At the same time your Vumbachikwe Mine in Gwanda though it did not shut down, it started struggling.

With the mines now confirmed closed what then became of all the workers in these mines, who overnight in their huge numbers became jobless.

Since the closure of mines coincided with the land reform most miners in areas like Chegutu and Kadoma, where there were readily large swathe of arable land, the former mine workers simply switched to farming.

The story was different in Shurugwi, where arable land is scarce.
This marked the start of the life story of the MaShurugwi â€" the gold emigrants.
Read on.

This is the period, when for the first time, Zimbabwe saw the emergence of gold panning either in the old mine shafts or on river banks.

In other words this is the period that marked the official birth of Makorokoza, with Shurugwi being the epicentre of the action. This is not to say the practice was non-existent elsewhere in the country, but the action was more concentrated in Shurugwi.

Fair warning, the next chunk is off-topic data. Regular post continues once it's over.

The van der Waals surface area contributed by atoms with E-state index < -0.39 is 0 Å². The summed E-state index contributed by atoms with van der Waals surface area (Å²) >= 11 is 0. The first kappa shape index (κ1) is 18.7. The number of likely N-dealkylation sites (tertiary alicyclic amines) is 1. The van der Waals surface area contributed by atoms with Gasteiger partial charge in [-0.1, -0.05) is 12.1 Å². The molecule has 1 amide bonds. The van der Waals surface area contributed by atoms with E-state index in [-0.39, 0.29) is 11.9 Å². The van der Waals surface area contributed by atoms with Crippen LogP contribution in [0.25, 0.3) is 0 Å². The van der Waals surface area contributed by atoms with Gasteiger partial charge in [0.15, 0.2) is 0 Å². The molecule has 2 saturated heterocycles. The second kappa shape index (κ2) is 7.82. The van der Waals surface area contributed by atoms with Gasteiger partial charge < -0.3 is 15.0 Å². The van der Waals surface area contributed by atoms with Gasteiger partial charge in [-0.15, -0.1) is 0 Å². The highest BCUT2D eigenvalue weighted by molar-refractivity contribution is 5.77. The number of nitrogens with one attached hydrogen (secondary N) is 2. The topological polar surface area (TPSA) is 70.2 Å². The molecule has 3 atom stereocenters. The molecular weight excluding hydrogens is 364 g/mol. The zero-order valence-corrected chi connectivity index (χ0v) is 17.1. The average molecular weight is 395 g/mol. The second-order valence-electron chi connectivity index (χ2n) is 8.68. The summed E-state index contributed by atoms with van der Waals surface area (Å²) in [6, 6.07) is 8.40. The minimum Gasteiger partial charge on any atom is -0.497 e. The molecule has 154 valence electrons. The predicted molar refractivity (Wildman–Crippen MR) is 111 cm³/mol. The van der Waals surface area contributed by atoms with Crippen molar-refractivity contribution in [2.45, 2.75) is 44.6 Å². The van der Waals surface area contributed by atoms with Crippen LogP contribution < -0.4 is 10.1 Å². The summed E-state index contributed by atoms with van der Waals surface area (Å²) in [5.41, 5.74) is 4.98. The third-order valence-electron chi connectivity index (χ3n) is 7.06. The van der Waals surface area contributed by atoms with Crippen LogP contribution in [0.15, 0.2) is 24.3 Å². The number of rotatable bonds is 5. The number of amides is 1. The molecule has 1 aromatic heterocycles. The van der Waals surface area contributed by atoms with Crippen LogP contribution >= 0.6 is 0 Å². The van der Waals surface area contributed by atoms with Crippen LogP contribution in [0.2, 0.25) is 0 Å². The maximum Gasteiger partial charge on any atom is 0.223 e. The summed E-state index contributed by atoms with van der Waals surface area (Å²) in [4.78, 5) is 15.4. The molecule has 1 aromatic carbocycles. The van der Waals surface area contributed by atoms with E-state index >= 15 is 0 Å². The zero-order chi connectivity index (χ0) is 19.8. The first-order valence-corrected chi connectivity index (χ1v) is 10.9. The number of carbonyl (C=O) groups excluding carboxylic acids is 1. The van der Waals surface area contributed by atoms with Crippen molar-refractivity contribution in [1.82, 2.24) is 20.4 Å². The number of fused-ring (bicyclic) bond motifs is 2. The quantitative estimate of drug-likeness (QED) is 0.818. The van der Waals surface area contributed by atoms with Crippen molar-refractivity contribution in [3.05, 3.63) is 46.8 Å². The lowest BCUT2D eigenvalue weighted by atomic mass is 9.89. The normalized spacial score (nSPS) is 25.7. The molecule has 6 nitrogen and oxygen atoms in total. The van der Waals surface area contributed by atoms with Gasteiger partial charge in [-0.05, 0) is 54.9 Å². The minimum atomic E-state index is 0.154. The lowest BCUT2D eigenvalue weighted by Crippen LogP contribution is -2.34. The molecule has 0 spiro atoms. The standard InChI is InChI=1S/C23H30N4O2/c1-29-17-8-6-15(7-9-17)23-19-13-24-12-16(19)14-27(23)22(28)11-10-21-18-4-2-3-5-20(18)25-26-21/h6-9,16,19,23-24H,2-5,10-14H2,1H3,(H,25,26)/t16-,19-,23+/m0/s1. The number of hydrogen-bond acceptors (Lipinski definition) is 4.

As the former Shurugwi mine workers embarked on this new journey, with ear on the ground, they began to migrate to other towns and provinces in search of the precious yellow stone in the process earning the name MaShurugwi, for the prowess in the art of gold panning not these ills that have come to be associated with them.

In essence the MaShurugwi cyclone created a whole new industry that had no formal support system. The operations of the big mines starting from the mining itself to the selling of the stone was formalised.

The crumbling of the industry saw the collapse of the financial support service to the industry collapse.